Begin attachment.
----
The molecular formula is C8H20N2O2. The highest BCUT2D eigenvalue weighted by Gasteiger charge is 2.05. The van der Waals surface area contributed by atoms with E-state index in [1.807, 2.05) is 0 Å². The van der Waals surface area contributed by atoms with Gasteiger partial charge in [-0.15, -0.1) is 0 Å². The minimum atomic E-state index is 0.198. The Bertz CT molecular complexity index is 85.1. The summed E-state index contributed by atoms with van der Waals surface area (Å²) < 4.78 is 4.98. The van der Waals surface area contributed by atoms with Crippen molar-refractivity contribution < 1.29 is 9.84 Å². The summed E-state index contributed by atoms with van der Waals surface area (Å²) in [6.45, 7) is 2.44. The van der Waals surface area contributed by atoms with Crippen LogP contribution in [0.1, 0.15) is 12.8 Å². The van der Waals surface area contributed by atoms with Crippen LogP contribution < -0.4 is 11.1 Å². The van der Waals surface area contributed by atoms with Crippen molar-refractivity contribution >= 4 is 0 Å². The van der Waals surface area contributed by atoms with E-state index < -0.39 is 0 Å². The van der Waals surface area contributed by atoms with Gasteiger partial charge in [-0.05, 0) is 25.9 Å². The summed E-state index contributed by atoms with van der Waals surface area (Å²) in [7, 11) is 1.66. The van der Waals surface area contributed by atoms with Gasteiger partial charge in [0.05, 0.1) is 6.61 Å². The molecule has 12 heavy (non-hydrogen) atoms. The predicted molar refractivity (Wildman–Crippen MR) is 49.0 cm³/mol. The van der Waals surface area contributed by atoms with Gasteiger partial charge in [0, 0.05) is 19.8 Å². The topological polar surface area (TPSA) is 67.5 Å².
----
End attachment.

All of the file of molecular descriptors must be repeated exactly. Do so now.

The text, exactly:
The molecular formula is C8H20N2O2. The highest BCUT2D eigenvalue weighted by Gasteiger charge is 2.05. The van der Waals surface area contributed by atoms with E-state index in [1.807, 2.05) is 0 Å². The van der Waals surface area contributed by atoms with Gasteiger partial charge in [-0.15, -0.1) is 0 Å². The minimum atomic E-state index is 0.198. The Bertz CT molecular complexity index is 85.1. The summed E-state index contributed by atoms with van der Waals surface area (Å²) < 4.78 is 4.98. The van der Waals surface area contributed by atoms with Crippen molar-refractivity contribution < 1.29 is 9.84 Å². The summed E-state index contributed by atoms with van der Waals surface area (Å²) in [6.45, 7) is 2.44. The van der Waals surface area contributed by atoms with Crippen LogP contribution in [0.1, 0.15) is 12.8 Å². The van der Waals surface area contributed by atoms with Crippen LogP contribution < -0.4 is 11.1 Å². The van der Waals surface area contributed by atoms with Crippen molar-refractivity contribution >= 4 is 0 Å². The van der Waals surface area contributed by atoms with E-state index < -0.39 is 0 Å². The van der Waals surface area contributed by atoms with Gasteiger partial charge in [-0.05, 0) is 25.9 Å². The summed E-state index contributed by atoms with van der Waals surface area (Å²) in [7, 11) is 1.66. The van der Waals surface area contributed by atoms with Gasteiger partial charge in [0.05, 0.1) is 6.61 Å². The molecule has 12 heavy (non-hydrogen) atoms. The predicted molar refractivity (Wildman–Crippen MR) is 49.0 cm³/mol. The van der Waals surface area contributed by atoms with Gasteiger partial charge in [0, 0.05) is 19.8 Å². The topological polar surface area (TPSA) is 67.5 Å².